100 Things You Should Know About People: #51 — You React To Colors Based On Your Culture

US Map with ColorsMany years ago I worked with a client who had created a color map of the different business regions for their business, showing the total revenue for the quarter for each region. Yellow was for the Eastern part of the US, green for the Central, etc. They had used red for the western states. The VP of Sales gets to the podium and starts his slide show to the financial and accounting staff of the company. Up comes the colored map. A gasp can be heard in the auditorium, and then there is the buzz of urgent conversation. The VP tries to continue his talk, but he has lost everyone’s attention. They are all talking amongst themselves. Finally someone blurts out, “What the heck is going on in the West?!” “What do you mean?”, the VP asks, “Nothing is going on. They had a great quarter”.

What does red mean? — To an accountant or financial person red is a bad thing. It means that they are losing money. The presenter had to explain that they had just picked red as a random color.

Colors have associations and meanings — Red means “in the red” or financial trouble, or it could mean danger. Green means money, or “go”. You want to pick colors carefully since they have these meanings.

Color meanings change by culture — Some colors have similar meanings everywhere, for example, gold stands for success and high quality in most cultures, but most colors have different meanings in different cultures. For example, in the US, white stands for purity and is used at weddings, but in other cultures white is the color used for death and funerals. David McCandless of Informationisbeautiful.net has a color chart that  shows how different colors are viewed by different cultures.

McCandless Color Wheel

McCandless Color Wheel


  • Choose your colors carefully, taking into account the meaning that that color may invoke.
  • Pick a few major cultures/countries that you will be reaching with your design and check them on the cultural color chart from David McCandless to be sure you do not have some unintended color associations for that culture.

What do you think? What color meanings have you found in your work that surprised you?

100 Things You Should Know About People: #52: People Create Mental Models
100 Things You Should Know About People -- #50: 9 Percent Of Men And .5% Of Women Are Colorblind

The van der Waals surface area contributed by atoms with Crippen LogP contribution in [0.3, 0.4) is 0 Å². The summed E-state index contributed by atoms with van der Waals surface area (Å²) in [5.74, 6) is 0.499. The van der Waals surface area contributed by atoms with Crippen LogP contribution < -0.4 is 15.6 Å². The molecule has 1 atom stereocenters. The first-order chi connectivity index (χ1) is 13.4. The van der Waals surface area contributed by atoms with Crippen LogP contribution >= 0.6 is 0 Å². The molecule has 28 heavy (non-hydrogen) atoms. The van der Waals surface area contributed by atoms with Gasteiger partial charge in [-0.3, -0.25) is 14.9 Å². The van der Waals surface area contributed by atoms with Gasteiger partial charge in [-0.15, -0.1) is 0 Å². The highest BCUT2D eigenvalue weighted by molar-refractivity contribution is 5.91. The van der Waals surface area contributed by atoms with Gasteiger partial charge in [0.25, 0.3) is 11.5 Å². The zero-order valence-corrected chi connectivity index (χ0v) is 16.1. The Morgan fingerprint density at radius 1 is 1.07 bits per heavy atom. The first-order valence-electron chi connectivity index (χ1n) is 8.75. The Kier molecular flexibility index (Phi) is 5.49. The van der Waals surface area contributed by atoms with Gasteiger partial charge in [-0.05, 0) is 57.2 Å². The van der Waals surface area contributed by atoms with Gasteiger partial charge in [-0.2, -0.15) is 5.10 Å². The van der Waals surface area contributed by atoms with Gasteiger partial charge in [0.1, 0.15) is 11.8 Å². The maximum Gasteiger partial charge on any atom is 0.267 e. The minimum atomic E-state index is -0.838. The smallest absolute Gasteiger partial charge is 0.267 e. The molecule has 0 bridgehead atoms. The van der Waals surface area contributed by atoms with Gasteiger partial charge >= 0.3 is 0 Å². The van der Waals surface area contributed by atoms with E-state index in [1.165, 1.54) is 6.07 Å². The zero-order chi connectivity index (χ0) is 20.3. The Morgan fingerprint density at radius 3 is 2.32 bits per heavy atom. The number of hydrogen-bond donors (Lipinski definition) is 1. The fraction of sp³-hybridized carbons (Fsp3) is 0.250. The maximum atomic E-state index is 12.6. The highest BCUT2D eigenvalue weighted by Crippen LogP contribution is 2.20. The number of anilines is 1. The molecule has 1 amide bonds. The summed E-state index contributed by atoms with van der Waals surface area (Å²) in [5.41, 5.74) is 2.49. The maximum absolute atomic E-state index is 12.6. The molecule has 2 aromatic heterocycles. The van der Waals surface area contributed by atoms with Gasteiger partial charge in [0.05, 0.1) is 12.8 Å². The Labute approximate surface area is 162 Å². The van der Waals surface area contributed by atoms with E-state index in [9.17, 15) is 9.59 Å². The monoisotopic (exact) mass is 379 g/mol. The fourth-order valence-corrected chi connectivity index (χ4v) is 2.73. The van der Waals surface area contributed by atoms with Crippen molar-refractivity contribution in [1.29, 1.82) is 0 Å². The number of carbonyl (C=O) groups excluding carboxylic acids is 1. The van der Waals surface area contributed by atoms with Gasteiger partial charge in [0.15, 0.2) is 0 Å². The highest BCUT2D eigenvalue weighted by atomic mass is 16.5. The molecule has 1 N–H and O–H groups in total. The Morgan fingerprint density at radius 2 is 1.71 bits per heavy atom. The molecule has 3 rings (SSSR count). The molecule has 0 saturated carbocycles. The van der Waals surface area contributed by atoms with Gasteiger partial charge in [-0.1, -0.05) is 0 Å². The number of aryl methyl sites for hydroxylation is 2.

Posted in color, culture, vision, visual design Tagged with: , ,
2 comments on “100 Things You Should Know About People: #51 — You React To Colors Based On Your Culture
  1. Culture does change meaning!

    The excellent visualization you share above inspired me photographylizing the chart in http://www.felgner.ch/2010/05/750-colors-x-culture.html – although I doubt the validity of the segmentation …

  2. Narjas Mehdi says:

    I once designed a meditation guru’s business card using a fresh lime green background, wanting to conjure up feelings about nature, bamboo leaves, and relaxation in general; only to find that this went down like a lead balloon. Apparently, green brings bad luck!

    Found these little insights today –
    Green might anger the Little People:
    Green may bring bad luck during racing:
    Green was the room that Napoleon slept in before he died:

5 Pings/Trackbacks for "100 Things You Should Know About People: #51 — You React To Colors Based On Your Culture"
  1. […] This post was mentioned on Twitter by DFW-UPA. DFW-UPA said: 100 Things You Should Know About People: #51 — You React To Colors Based On Your Culture: McCandless Col… http://bit.ly/eOIvC7 […]

  2. […] in Psychology and author of Neuro Web Design: What Makes Them Click? (Voices That Matter), wrote an interesting piece about it. Don’t forget to watch the McCandless Color Wheel, which you can download at the […]

  3. […] author of Neuro Web Design: What Makes Them Click? (Voices That Matter), wrote an interesting piece about it. The McCandless Color Wheel can be downloaded from the bottom of her […]

  4. […] You React To Colors Based On Your Culture – Susan Weinschenk […]

  5. […] went down like a lead balloon. Apparently, green brings bad luck!” (One of many comments found here).  Each color has seen great success (and, surely, failure) across different industries and […]

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